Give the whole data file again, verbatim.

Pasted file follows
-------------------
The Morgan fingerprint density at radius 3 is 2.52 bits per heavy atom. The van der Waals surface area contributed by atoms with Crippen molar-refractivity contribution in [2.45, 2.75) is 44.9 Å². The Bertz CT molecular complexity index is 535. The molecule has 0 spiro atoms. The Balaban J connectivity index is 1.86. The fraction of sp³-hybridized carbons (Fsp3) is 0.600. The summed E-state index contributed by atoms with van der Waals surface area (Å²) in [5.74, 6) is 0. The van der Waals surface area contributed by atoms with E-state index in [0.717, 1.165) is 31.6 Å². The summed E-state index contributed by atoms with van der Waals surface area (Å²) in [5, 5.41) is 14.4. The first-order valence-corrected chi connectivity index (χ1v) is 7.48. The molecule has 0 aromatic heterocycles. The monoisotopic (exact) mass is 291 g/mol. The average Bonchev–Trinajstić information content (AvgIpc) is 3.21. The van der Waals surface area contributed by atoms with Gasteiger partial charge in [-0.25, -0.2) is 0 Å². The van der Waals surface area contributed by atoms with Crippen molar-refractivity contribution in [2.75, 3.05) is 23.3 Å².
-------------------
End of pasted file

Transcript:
The Morgan fingerprint density at radius 3 is 2.52 bits per heavy atom. The van der Waals surface area contributed by atoms with Crippen molar-refractivity contribution in [2.45, 2.75) is 44.9 Å². The Bertz CT molecular complexity index is 535. The molecule has 0 spiro atoms. The Balaban J connectivity index is 1.86. The fraction of sp³-hybridized carbons (Fsp3) is 0.600. The summed E-state index contributed by atoms with van der Waals surface area (Å²) in [5.74, 6) is 0. The van der Waals surface area contributed by atoms with E-state index in [0.717, 1.165) is 31.6 Å². The summed E-state index contributed by atoms with van der Waals surface area (Å²) in [5, 5.41) is 14.4. The first-order valence-corrected chi connectivity index (χ1v) is 7.48. The molecule has 0 aromatic heterocycles. The monoisotopic (exact) mass is 291 g/mol. The average Bonchev–Trinajstić information content (AvgIpc) is 3.21. The van der Waals surface area contributed by atoms with Gasteiger partial charge in [-0.25, -0.2) is 0 Å². The van der Waals surface area contributed by atoms with Crippen molar-refractivity contribution in [2.75, 3.05) is 23.3 Å².